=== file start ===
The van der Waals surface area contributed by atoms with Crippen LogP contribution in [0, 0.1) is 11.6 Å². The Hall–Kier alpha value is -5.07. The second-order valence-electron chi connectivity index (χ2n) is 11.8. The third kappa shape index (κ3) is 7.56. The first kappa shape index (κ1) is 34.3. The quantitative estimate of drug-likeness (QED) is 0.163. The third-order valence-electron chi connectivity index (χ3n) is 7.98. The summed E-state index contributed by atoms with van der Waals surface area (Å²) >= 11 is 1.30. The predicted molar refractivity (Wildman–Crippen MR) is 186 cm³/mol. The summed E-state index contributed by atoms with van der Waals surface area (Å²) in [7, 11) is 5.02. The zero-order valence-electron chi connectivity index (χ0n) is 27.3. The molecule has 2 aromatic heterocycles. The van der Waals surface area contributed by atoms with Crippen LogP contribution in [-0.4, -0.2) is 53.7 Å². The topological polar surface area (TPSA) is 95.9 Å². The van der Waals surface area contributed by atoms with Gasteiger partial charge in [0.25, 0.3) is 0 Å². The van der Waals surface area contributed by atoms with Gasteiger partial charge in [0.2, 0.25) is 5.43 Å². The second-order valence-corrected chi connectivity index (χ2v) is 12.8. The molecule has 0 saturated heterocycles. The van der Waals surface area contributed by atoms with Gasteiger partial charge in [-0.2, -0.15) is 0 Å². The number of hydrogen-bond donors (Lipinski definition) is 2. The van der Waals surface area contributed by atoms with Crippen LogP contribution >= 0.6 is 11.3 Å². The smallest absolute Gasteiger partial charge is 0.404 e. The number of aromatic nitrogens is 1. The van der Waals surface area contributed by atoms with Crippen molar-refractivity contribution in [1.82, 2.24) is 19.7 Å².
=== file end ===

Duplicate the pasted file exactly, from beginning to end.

The van der Waals surface area contributed by atoms with Crippen LogP contribution in [0, 0.1) is 11.6 Å². The Hall–Kier alpha value is -5.07. The second-order valence-electron chi connectivity index (χ2n) is 11.8. The third kappa shape index (κ3) is 7.56. The first kappa shape index (κ1) is 34.3. The quantitative estimate of drug-likeness (QED) is 0.163. The third-order valence-electron chi connectivity index (χ3n) is 7.98. The summed E-state index contributed by atoms with van der Waals surface area (Å²) >= 11 is 1.30. The predicted molar refractivity (Wildman–Crippen MR) is 186 cm³/mol. The summed E-state index contributed by atoms with van der Waals surface area (Å²) in [7, 11) is 5.02. The zero-order valence-electron chi connectivity index (χ0n) is 27.3. The molecule has 2 aromatic heterocycles. The van der Waals surface area contributed by atoms with Crippen LogP contribution in [-0.4, -0.2) is 53.7 Å². The topological polar surface area (TPSA) is 95.9 Å². The van der Waals surface area contributed by atoms with Gasteiger partial charge in [0.25, 0.3) is 0 Å². The van der Waals surface area contributed by atoms with Gasteiger partial charge in [0.2, 0.25) is 5.43 Å². The second-order valence-corrected chi connectivity index (χ2v) is 12.8. The molecule has 0 saturated heterocycles. The van der Waals surface area contributed by atoms with Gasteiger partial charge in [-0.2, -0.15) is 0 Å². The number of hydrogen-bond donors (Lipinski definition) is 2. The van der Waals surface area contributed by atoms with Crippen LogP contribution >= 0.6 is 11.3 Å². The smallest absolute Gasteiger partial charge is 0.404 e. The number of aromatic nitrogens is 1. The van der Waals surface area contributed by atoms with Crippen molar-refractivity contribution in [1.82, 2.24) is 19.7 Å².